New Direction for Adults with Learning Disabilities to keep active in Rugby

The chair-based exercise class at New Directions Centre in Rugby offers an accessible way for adults with additional needs to stay active.  

New Directions is an inspiring, vibrant, local charity that supports people with learning disabilities and their families and carers to lead a full and valued life. The charity has been going since 1951, set up by local parents of people with learning disabilities, who wanted to see improved services and facilities for their families.  

Their Chair-based exercise group was supported by Think Active, with a grant made to purchase equipment for the weekly exercise sessions. Things like ribbons, small weights, dance hoops and stretchy resistance bands were acquired, to help participants enjoy their classes even more.   

New Directions Rugby, part of Community Choices Network, gives individuals a wide range of opportunities to learn, take up new hobbies and keep active, all in a safe and supportive setting. There is a focus on socialising and making meaningful friendships and connections too. Activities don’t just happen in the town centre premises, but often out and about across the local area too. 

Carol Payne is operations manager for the charity and explains that she can see how the members have benefitted from the chair-based exercise classes:  

“Our clients loved using the new equipment funded by Think Active, and we’ve noticed improved coordination from using all the different bits too. We strive to keep the session fresh and interesting and help participants learn new routines regularly, which aids memory and coordination. The sessions help keep some of our older clients active too as they can easily fall into the trap of leading quite a sedentary lifestyle, due to mobility issues.   

Anna Ashwell is one of the regular participants at the Chair-based exercise sessions. Anna is 52 and lives in Rugby with her sister, she said:  

“I really enjoy taking part in the exercise group, I’ve felt great after the sessions, getting every part of my body moving more and feeling healthy. My favourite part is when we get to pick the song – I always choose ‘Pink Champagne’ by Shaking Stevens, he is my musical hero!”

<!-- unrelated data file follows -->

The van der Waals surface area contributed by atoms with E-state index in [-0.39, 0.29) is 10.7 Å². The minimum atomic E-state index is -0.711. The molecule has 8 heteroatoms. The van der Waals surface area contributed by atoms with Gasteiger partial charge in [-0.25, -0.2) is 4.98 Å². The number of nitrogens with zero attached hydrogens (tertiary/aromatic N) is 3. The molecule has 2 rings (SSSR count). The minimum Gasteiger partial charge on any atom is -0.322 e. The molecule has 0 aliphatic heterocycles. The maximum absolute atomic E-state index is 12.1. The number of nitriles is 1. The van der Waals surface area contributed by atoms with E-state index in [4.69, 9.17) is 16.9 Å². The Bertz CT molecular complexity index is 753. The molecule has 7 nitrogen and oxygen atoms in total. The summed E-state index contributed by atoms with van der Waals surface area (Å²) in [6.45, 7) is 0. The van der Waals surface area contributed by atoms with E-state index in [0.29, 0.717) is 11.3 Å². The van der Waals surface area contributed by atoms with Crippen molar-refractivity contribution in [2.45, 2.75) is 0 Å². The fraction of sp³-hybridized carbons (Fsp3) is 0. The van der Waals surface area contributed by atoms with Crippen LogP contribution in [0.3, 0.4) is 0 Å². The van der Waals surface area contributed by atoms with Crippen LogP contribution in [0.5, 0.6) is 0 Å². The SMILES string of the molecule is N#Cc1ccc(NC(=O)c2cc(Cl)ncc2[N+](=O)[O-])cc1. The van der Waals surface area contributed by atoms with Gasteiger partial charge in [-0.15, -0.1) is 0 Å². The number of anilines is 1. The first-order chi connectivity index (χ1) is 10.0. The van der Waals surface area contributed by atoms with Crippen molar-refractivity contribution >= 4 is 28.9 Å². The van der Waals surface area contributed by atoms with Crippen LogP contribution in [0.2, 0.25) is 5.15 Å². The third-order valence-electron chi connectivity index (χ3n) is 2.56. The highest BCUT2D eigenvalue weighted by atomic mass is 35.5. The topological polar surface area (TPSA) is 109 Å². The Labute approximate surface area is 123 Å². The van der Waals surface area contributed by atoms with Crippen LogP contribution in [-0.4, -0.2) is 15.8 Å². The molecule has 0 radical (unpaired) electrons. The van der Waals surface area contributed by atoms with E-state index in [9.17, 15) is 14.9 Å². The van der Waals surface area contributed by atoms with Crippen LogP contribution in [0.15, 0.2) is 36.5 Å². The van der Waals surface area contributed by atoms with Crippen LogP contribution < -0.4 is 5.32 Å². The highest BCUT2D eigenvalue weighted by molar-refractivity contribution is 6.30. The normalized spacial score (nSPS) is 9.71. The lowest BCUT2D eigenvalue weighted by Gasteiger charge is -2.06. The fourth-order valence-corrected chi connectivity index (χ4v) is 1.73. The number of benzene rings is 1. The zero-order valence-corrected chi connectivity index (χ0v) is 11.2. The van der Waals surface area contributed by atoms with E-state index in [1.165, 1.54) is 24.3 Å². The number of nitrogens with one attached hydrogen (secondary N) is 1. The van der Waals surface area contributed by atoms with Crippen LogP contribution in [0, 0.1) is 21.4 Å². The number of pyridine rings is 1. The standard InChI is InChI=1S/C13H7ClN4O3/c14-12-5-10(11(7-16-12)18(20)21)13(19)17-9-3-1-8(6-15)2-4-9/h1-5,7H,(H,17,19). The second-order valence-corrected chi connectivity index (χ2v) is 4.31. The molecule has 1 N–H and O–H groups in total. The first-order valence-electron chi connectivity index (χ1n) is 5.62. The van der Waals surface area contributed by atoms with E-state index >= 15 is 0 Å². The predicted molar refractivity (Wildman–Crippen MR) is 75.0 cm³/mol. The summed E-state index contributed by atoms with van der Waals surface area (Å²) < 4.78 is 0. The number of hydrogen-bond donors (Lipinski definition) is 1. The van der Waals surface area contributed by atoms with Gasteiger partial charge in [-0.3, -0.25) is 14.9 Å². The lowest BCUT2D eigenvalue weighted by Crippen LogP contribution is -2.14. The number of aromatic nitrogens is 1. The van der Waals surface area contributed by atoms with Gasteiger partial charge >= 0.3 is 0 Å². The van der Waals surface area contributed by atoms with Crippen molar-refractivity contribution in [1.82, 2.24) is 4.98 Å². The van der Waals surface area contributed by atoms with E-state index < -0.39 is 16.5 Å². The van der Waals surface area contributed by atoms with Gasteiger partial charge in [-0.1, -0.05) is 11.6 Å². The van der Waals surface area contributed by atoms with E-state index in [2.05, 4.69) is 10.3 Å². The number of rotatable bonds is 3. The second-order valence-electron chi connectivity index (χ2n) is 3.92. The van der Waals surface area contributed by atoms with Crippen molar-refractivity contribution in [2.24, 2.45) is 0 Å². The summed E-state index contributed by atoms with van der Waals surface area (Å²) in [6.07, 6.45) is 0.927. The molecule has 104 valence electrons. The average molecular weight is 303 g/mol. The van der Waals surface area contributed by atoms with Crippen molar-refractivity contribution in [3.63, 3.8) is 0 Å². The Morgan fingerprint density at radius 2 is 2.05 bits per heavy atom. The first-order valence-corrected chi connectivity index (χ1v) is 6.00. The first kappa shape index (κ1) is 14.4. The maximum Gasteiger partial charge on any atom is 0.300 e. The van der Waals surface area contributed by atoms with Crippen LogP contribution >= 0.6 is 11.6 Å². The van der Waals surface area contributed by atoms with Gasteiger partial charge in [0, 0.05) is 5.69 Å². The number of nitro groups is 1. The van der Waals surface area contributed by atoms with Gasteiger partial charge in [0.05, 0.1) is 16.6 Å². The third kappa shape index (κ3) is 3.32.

Anna takes part in lots of other activities at New Directions Rugby, every week, with lessons in flower arranging and Numeracy, as well as Makaton, sewing and IT. She also loves doing the cooking sessions, where she recently made Chicken Curry, which she thought was delicious.  

James Bray, another Rugby resident and member of the group, said he has made lots of friends while at New Directions and looks forward to taking part in the activities available every week. 

“I’ve been able to do Bingo, Music lessons, Computers and Karaoke – I love singing Queen, Oasis, Pulp or Blur.  

My favourite thing about the chair-based exercise group is doing the ‘run for your life’ exercise, because the leaders look so funny doing the actions!”  

We also spoke to Lucy Homer, who is 23 years old and lives in Rugby. Lucy has Williams Syndrome, which she was diagnosed with at 9 years old.  

“Having Williams Syndrome give me superpowers – like having an amazing memory, so I’m good at learning the exercises and routines for the Chair-based exercise group!” Explains Lucy, who has been a member at the centre for about 2 years.  

“I love the exercise classes, because everyone has so much fun, and it is setup in a way that anyone and everyone can join in.” Lucy said.  

Abi Dixon, from Think Active regional active partnership for Coventry, Warwickshire and Solihull explains why groups like New Direction are so important in fostering a positive attitude to physical activity that is open, accessible and centres on the needs of participants: 

“We were so pleased to be able to fund this chair-based exercise group and support the amazing work they are doing with adults in Rugby who have additional needs. Hearing from Anna, Rob and Lucy about their experiences and enjoyment of the sessions is brilliant; but knowing that there aren’t many other accessible ways for people like them to take part in physical activities in this way is truly eye opening.  

“Everyone deserves the chance to stay physically active and healthy and there needs to be a more diverse range of easy to participate clubs and groups like this!”  

 For more information about New Directions in Rugby visit their website: https://newdirectionsrugby.org.uk/ 

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